voice            called out,           seemingly only to me—
a tiny growl         at first                          that blossomed
into a wail dwarfing     any thought     my mind
could       possibly          hold,                  any faith
I’d ever been                so foolish            to claim.”

William Shakespeare

Give sorrow words…

Georgia O’keeffe

I’ve been absolutely terrified every moment of my life—and I’ve never let it keep me from doing a single thing I wanted to do.

One Tree by Philip Metres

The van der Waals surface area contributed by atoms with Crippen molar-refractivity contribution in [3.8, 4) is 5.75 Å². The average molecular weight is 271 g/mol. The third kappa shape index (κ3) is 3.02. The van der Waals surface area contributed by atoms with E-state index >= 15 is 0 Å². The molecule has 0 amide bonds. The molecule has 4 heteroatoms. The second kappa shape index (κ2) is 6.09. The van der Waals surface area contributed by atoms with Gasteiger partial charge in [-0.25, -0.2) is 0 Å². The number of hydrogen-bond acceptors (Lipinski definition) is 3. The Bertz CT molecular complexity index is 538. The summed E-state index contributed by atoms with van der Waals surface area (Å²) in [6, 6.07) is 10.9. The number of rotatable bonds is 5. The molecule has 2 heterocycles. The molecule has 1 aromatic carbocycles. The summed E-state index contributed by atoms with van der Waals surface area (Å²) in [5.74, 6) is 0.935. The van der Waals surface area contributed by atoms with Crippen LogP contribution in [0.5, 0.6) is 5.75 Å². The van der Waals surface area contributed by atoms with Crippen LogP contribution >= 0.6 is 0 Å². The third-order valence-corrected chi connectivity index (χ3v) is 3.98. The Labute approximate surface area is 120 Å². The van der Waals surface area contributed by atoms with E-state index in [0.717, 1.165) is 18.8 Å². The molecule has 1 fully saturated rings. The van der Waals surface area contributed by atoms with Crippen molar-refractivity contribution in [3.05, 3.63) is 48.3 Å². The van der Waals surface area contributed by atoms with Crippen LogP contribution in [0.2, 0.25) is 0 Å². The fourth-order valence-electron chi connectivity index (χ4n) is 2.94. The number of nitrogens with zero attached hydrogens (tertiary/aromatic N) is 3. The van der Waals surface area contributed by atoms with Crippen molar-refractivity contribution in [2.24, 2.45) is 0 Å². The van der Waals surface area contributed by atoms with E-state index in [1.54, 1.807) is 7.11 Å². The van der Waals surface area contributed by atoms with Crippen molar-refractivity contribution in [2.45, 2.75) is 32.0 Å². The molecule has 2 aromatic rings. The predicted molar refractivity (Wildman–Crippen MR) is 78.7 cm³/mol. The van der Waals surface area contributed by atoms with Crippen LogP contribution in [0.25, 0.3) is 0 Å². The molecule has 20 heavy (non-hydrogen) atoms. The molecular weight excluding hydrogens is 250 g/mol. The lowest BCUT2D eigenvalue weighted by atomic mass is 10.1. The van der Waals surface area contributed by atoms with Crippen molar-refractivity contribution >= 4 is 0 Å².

They wanted to tear down the tulip tree, our neighbors, last year. It throws a shadow over their vegetable patch, the only tree in our backyard. We said no. Now they’ve hired someone to chainsaw an arm—the crux on our side of the fence—and my wife, in tousled hair and morning sweat, marches to stop the carnage, mid-limb. It reminds her of her childhood home, a shady place to hide. She recites her litany of no, returns. Minutes later, the neighbors emerge. The worker points to our unblinded window. I want to say, it’s not me, slide out of view behind a wall of cupboards, ominous breakfast table, steam of tea, our two young daughters now alone. I want no trouble. Must I fight for my wife’s desire for yellow blooms when my neighbors’ tomatoes will stunt and blight in shade? Always the same story: two people, one tree, not enough land or light or love. Like the baby brought to Solomon, someone must give. Dear neighbor, it’s not me. Bloom-shadowed, light-deprived, they lower the chainsaw again.